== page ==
Inferior petrosal sinusThe inferior petrosal sinus is a paired cranial venous channel that drains the cavernous sinus, midbrain, cerebellum and inner ear. This dural venous sinus emerges from the cavernous sinus within the middle cranial fossa and drains into the internal jugular vein. Occasionally, it may also drain into the suboccipital external vertebral venous plexus.
Throughout its course, the inferior petrosal sinus receives three sets of tributaries; labyrinthine veins, intercavernous sinuses and basilar venous plexus.
|Drains from||Cavernous sinus|
|Tributaries||Labyrinthine veins, intercavernous sinuses, basilar venous plexus|
|Drains to||Internal jugular vein (occasionally to suboccipital external vertebral venous plexus)|
|Drainage area||Middle cranial fossa, medulla oblongata, pons, inferior cerebellar surface, labyrinth of inner ear|
This article will discuss the anatomy and function of the inferior petrosal sinus.
Anatomy and course
The inferior petrosal sinus consists of two segments; a long intracranial part and a very short extracranial part. The intracranial part arises from the posterosuperior aspect of the cavernous sinus. It travels posteriorly within the petroocipital fissure of cranial base towards the jugular foramen. Along the way it is joined by several veins; labyrinthine veins from the inner ear vestibule and tributaries from the pons, medulla oblongata and inferior surface of the cerebellum. The basilar venous plexus and intercavernous sinuses also flow into the inferior petrosal sinus. This gives the origin of the inferior petrosal sinus a highly branched and irregular (plexiform) structure, similar to a spider web. The intercavernous sinuses represent an interconnected network of veins that connect the cavernous, superior and inferior petrosal sinuses.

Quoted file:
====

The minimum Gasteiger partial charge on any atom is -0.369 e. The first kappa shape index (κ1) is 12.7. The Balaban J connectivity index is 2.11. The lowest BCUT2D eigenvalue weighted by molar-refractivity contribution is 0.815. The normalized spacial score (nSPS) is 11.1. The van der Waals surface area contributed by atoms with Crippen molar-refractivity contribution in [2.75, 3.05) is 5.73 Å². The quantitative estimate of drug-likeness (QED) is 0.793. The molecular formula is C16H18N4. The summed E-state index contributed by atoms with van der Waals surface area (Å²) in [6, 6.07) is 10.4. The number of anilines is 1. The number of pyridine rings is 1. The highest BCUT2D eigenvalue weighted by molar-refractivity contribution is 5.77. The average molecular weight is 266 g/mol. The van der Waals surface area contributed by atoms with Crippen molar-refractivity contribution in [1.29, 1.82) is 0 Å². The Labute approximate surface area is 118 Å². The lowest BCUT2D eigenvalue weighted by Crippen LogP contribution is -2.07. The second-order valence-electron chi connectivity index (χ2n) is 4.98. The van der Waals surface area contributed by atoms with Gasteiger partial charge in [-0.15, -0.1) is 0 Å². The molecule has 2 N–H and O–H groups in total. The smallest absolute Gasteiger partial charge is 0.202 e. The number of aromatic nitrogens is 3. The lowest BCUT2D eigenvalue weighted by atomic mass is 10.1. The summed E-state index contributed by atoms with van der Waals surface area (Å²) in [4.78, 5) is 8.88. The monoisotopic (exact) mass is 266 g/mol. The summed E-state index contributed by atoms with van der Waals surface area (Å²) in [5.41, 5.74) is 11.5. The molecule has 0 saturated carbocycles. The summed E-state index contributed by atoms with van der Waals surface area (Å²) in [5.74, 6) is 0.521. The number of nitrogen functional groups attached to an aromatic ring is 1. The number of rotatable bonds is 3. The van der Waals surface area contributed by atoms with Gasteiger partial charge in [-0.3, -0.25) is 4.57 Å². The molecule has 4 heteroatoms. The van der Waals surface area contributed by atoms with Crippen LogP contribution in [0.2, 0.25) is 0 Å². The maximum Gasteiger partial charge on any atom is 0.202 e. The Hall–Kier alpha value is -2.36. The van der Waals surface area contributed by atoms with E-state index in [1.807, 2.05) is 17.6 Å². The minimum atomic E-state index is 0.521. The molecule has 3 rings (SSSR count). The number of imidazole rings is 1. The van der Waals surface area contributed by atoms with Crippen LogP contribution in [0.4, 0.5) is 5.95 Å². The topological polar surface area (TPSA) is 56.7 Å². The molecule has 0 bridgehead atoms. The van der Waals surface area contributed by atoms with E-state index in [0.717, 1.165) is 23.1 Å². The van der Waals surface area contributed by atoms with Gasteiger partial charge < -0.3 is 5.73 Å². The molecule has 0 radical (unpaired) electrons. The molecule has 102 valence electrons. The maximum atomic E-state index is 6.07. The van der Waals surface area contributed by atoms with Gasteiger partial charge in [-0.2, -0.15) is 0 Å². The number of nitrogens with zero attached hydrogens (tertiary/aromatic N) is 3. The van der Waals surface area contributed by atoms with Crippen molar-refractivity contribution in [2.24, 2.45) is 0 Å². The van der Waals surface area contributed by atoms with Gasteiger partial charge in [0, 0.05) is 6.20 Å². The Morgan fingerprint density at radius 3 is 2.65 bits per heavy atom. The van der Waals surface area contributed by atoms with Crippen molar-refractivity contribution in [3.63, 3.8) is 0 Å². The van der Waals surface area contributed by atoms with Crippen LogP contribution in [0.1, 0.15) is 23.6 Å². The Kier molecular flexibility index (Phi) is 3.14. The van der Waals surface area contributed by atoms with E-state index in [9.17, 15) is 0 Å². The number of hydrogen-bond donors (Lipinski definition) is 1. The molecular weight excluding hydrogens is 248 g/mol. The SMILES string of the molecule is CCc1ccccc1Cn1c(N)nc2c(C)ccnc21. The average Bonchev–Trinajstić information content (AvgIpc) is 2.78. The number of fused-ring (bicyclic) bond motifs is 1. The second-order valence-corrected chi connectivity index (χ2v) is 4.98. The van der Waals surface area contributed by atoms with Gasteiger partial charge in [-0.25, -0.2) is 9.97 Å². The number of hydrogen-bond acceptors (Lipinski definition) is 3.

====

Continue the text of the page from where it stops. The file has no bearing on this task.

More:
The intracranial part of the inferior petrosal sinus exits the skull through the anteromedial part of the jugular foramen, becoming extracranial. While passing through the foramen, it is accompanied by the glossopharyngeal nerve, vagus nerve, accessory nerve and posterior meningeal artery. After exiting the skull, the vessel travels posteroinferiorly towards the jugular fossa to drain into the medial aspect of the superior bulb of internal jugular vein. In certain individuals, the inferior petrosal sinus is drained into the suboccipital external vertebral venous plexus by a vein passing through the hypoglossal canal of occipital bone.
Explore the anatomy of the dural venous sinuses using the videos, articles, labeled illustrations and quizzes in the following study unit: